The patients described here with respiratory arrest or imminent respiratory arrest were resuscitated by chest compression.
During an asthmatic attack the inspiratory effort is greater than the ability to expel air from the lungs and maximum inspiratory volume is reached. There is then rapid deterioration and exhaustion. It thus seems logical to use one’s own strength to help the patient breathe out and the change in respiratory pattern is dramatic. The Schafer and Holger-Nielson methods of artificial respiration have been largely superseded by mouth to mouth respiration because it was believed to be more efficient.
In asthma the chest wall is already fully expanded. One would not attempt to further expand a bellows if it was already fully expanded, which is what is being attempted when mouth to mouth or ventilators are used in this situation.
There is a general assumption that mouth to mouth artificial respiration if used would be the most effective method of resuscitation. There is no evidence for this and I have yet to hear of a case or see a description in the literature of a successful outcome with one exception. Some years ago I saw a American documentary film on one of the UK television channels. It was a reconstruction of a resuscitation following cessation of breathing in a boy with severe asthma in the USA. The purpose of the film was to demonstrate the value of a telephone advice from a hospital to patients in isolated areas. The scene switched repeatedly from a doctor or nurse giving instructions on mouth to mouth ventilation to a distraught father trying to revive his son. After each attempt at mouth to mouth the Father lifted the child off the floor and gave him an exaggerated bear hug embrace pressing the child’s chest against his own. He did this continuously and dramatically and I am sure he sensed and probably heard the expiration after each hug and realised he had to continue. The reconstruction apparently was very accurate but was the successful outcome due to the mouth to mouth or the chest compression?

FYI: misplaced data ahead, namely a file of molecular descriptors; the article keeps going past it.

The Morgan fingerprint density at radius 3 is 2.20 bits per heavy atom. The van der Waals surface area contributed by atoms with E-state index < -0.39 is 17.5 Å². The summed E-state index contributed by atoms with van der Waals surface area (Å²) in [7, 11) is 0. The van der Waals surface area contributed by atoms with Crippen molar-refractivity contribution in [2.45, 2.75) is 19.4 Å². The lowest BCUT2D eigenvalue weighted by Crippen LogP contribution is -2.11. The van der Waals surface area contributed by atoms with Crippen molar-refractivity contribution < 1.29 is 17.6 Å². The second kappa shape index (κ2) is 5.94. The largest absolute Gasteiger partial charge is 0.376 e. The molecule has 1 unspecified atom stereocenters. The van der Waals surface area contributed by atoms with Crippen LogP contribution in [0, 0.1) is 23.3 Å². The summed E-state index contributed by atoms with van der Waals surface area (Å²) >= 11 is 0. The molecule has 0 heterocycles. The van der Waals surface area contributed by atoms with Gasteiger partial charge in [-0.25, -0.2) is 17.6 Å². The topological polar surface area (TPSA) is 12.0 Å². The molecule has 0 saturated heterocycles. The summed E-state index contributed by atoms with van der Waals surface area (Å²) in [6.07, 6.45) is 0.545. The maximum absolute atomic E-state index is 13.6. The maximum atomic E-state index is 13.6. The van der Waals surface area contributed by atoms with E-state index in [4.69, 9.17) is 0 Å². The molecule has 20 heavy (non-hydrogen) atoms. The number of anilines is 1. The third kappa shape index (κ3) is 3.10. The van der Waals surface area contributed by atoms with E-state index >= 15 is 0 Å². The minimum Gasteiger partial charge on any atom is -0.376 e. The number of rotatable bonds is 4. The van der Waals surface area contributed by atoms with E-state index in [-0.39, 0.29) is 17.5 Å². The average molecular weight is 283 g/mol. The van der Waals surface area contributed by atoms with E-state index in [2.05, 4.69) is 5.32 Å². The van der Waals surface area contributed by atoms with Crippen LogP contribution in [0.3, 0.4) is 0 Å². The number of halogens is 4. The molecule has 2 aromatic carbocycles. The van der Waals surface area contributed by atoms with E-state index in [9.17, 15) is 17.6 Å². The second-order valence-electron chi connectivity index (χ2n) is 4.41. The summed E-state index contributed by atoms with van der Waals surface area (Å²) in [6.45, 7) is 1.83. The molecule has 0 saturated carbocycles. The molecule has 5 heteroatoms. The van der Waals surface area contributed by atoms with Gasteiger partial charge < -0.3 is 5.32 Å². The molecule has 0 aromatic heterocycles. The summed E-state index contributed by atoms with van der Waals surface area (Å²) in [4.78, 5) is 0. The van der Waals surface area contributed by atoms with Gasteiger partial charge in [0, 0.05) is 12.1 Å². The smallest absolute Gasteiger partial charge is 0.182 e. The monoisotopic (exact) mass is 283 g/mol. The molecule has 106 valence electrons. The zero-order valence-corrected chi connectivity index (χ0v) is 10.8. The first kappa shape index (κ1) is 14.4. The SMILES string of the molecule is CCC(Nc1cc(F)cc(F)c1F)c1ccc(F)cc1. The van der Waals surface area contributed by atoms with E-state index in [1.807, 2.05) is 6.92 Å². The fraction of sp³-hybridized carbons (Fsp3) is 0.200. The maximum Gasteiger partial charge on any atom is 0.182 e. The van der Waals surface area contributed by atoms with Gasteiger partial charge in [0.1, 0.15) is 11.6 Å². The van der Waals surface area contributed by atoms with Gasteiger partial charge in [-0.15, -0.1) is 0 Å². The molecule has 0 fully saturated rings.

There is other anecdotal evidence that chest compression after breathing has stopped can be effective in saving life: the more violent Heimlich’s Manoeuvre in which it is suggested that the mucus is forced from the bronchi to clear the airways, although this is pure supposition. In this manoeuvre the pressure is applied to the epigastrium and therefore less effective in expelling air from the lungs than firm pressure on the lower ribs during expiration.
I would be interested to hear from anyone associated with this film or from anyone who has dealt with respiratory arrest associated with asthma. I would also like to hear from patients who have used this or similar techniques during asthmatic attacks.